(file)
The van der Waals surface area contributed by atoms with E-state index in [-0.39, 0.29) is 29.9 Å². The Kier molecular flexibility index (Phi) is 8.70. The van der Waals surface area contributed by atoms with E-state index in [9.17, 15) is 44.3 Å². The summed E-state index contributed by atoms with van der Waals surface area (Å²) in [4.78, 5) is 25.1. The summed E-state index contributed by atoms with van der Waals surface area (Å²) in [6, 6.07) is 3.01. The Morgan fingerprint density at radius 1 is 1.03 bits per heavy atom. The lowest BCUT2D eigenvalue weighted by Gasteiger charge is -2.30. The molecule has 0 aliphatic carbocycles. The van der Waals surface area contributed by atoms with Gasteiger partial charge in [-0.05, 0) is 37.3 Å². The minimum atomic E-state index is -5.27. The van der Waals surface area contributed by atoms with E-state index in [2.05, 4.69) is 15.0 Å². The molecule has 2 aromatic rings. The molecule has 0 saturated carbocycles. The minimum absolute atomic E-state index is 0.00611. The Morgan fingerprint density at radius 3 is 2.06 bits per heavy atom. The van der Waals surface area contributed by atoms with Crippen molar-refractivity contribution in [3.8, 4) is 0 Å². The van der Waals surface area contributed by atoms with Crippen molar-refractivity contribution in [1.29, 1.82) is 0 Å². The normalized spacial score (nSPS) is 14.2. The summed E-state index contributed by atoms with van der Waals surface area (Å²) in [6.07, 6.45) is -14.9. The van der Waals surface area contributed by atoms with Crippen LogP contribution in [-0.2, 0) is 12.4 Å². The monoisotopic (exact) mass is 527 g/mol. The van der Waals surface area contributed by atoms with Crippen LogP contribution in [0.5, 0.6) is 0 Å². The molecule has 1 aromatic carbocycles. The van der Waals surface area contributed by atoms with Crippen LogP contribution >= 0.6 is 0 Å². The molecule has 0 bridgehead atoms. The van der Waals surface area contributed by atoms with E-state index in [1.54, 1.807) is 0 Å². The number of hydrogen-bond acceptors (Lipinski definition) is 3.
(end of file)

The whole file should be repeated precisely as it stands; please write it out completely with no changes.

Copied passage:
The van der Waals surface area contributed by atoms with E-state index in [-0.39, 0.29) is 29.9 Å². The Kier molecular flexibility index (Phi) is 8.70. The van der Waals surface area contributed by atoms with E-state index in [9.17, 15) is 44.3 Å². The summed E-state index contributed by atoms with van der Waals surface area (Å²) in [4.78, 5) is 25.1. The summed E-state index contributed by atoms with van der Waals surface area (Å²) in [6, 6.07) is 3.01. The Morgan fingerprint density at radius 1 is 1.03 bits per heavy atom. The lowest BCUT2D eigenvalue weighted by Gasteiger charge is -2.30. The molecule has 0 aliphatic carbocycles. The van der Waals surface area contributed by atoms with Gasteiger partial charge in [-0.05, 0) is 37.3 Å². The minimum atomic E-state index is -5.27. The van der Waals surface area contributed by atoms with E-state index in [2.05, 4.69) is 15.0 Å². The molecule has 2 aromatic rings. The molecule has 0 saturated carbocycles. The minimum absolute atomic E-state index is 0.00611. The Morgan fingerprint density at radius 3 is 2.06 bits per heavy atom. The van der Waals surface area contributed by atoms with Crippen molar-refractivity contribution in [3.8, 4) is 0 Å². The van der Waals surface area contributed by atoms with Crippen molar-refractivity contribution in [1.29, 1.82) is 0 Å². The normalized spacial score (nSPS) is 14.2. The summed E-state index contributed by atoms with van der Waals surface area (Å²) in [6.07, 6.45) is -14.9. The van der Waals surface area contributed by atoms with Crippen LogP contribution in [-0.2, 0) is 12.4 Å². The monoisotopic (exact) mass is 527 g/mol. The van der Waals surface area contributed by atoms with Crippen LogP contribution in [0.5, 0.6) is 0 Å². The molecule has 1 aromatic carbocycles. The van der Waals surface area contributed by atoms with Crippen LogP contribution >= 0.6 is 0 Å². The molecule has 0 bridgehead atoms. The van der Waals surface area contributed by atoms with E-state index in [1.54, 1.807) is 0 Å². The number of hydrogen-bond acceptors (Lipinski definition) is 3.